Former boat person installed as fourth Bishop of Parramatta

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Parramatta’s new bishop, Bishop Vincent Long van Nguyen OFM Conv, says that he aspires to lead the Church out of its current, partly self-inflicted exile and to accompany people in the direction of the Kingdom.

Thousands turned out on 16 June at St Patrick’s Cathedral – family, friends, and members of Parramatta’s numerous ethnic communities, as well as hundreds of bishops, priests and religious – to see Bishop Long installed as the fourth bishop of the diocese.

In introductory remarks, the Archbishop of Sydney, Archbishop Anthony Fisher OP, Bishop Long’s immediate predecessor in the see, said that the times called for bishops “of faith and compassion, of courage and mercy” and that Pope Francis had “expressed confidence that Bishop Vincent is the man for this job”.

“I have known Vincent since seminary days and can assure the priests and people of Parramatta that they are receiving a shepherd after the heart of the Good Shepherd,” Archbishop Fisher told the gathering, which extended to a large canopy in the grounds of the cathedral.

The Apostolic Nuncio, Archbishop Adolfo Tito Yllana, read the papal mandate appointing Bishop Long to the role in which he will minister to one of the fastest growing and most ethnically diverse dioceses in Australia, with some 330,000 Catholics and a population of more than a million souls.

In his homily, Bishop Long said that – more than ever – the Church had to demonstrate its love for people who felt marginalised and excluded, particularly in the light of its gross failure to protect children from sexual abuse at the hands of paedophile priests.

“To say that we are at a critical juncture is probably an understatement,” Bishop Long said.

“What we are witnessing as the people of faith is the flood of secularisation that has washed away much of the Church we’ve known and loved. We have been battered and bruised. We’ve been reduced in numbers and status. What is more, we have to admit with the greatest humility that we have not lived up to that fundamental ethos of justice, mercy and care for those who have been hurt by our own actions and inactions …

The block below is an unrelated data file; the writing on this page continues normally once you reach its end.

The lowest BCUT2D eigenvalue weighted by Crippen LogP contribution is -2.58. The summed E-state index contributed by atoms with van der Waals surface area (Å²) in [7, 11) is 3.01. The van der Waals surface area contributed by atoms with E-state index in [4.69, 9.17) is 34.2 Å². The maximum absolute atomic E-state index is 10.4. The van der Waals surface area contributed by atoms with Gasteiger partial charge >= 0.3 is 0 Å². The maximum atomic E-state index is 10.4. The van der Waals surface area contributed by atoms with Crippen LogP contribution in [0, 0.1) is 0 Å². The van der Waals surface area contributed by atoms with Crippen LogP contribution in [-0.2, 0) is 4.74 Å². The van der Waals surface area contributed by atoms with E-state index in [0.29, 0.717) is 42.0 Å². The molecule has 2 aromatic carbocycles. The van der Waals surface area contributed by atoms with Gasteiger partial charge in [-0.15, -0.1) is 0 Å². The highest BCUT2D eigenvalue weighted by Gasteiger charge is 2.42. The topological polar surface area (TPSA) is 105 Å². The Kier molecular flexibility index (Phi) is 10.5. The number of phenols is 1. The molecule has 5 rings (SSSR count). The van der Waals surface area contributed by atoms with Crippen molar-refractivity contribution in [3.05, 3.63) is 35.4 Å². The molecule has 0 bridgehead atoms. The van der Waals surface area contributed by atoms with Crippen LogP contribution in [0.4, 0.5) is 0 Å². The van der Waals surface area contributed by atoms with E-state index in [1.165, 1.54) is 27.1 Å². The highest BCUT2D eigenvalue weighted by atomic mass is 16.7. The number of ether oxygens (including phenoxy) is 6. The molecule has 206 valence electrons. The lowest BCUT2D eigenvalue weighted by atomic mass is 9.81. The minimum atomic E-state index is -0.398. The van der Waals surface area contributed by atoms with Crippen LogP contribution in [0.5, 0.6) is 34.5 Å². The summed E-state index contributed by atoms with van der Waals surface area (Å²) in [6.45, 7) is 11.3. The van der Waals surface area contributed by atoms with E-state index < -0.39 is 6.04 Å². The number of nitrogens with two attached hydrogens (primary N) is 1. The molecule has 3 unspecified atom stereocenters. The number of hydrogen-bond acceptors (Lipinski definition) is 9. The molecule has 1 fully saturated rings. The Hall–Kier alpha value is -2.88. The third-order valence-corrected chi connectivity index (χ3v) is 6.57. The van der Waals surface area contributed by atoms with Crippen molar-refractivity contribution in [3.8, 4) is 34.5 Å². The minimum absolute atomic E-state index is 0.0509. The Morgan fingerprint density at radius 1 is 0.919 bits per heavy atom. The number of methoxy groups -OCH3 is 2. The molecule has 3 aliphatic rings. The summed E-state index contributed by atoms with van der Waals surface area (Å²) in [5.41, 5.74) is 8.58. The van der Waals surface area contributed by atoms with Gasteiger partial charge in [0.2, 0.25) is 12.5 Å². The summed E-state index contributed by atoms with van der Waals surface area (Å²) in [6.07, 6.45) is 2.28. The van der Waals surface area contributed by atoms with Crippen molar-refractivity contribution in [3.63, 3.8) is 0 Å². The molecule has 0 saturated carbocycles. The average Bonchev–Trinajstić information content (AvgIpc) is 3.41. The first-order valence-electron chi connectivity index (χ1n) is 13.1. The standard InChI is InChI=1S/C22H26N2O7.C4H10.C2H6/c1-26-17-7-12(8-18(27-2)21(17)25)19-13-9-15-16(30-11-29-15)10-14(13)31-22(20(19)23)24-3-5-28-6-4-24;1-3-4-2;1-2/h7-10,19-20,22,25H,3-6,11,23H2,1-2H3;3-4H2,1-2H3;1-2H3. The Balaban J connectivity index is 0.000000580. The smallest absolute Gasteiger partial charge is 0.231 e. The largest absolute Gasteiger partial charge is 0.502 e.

“I’d like to think of this critical juncture as analogous to the biblical exile to which as a former refugee I have a personal affinity,” this bishop said, referring to his own experience as a Vietnamese boat person who arrived here as a refugee, via Malaysia, in 1981.

“The exile was about facing the death of the old and giving birth to the new. The biggest lesson they learned was seeking God’s justice for the poor and the lowly. They learned to be a society in which the care of the most marginalised was to be the essential distinguishing feature.”

He said he would “like to think of my role as that of the prophets who accompany their people in the exile, point to them the signs of the new Kairos and lead them in the direction of the kingdom”.

He was committed to making the Church in Parramatta “the house for all peoples . . . an encounter of radical love, inclusiveness and solidarity”.

Guests included the second Bishop of Parramatta, Bishop Kevin Manning, and Fr Peter Williams, who has been the administrator of the diocese for the past 19 months and whom Archbishop Fisher acknowledged for his service.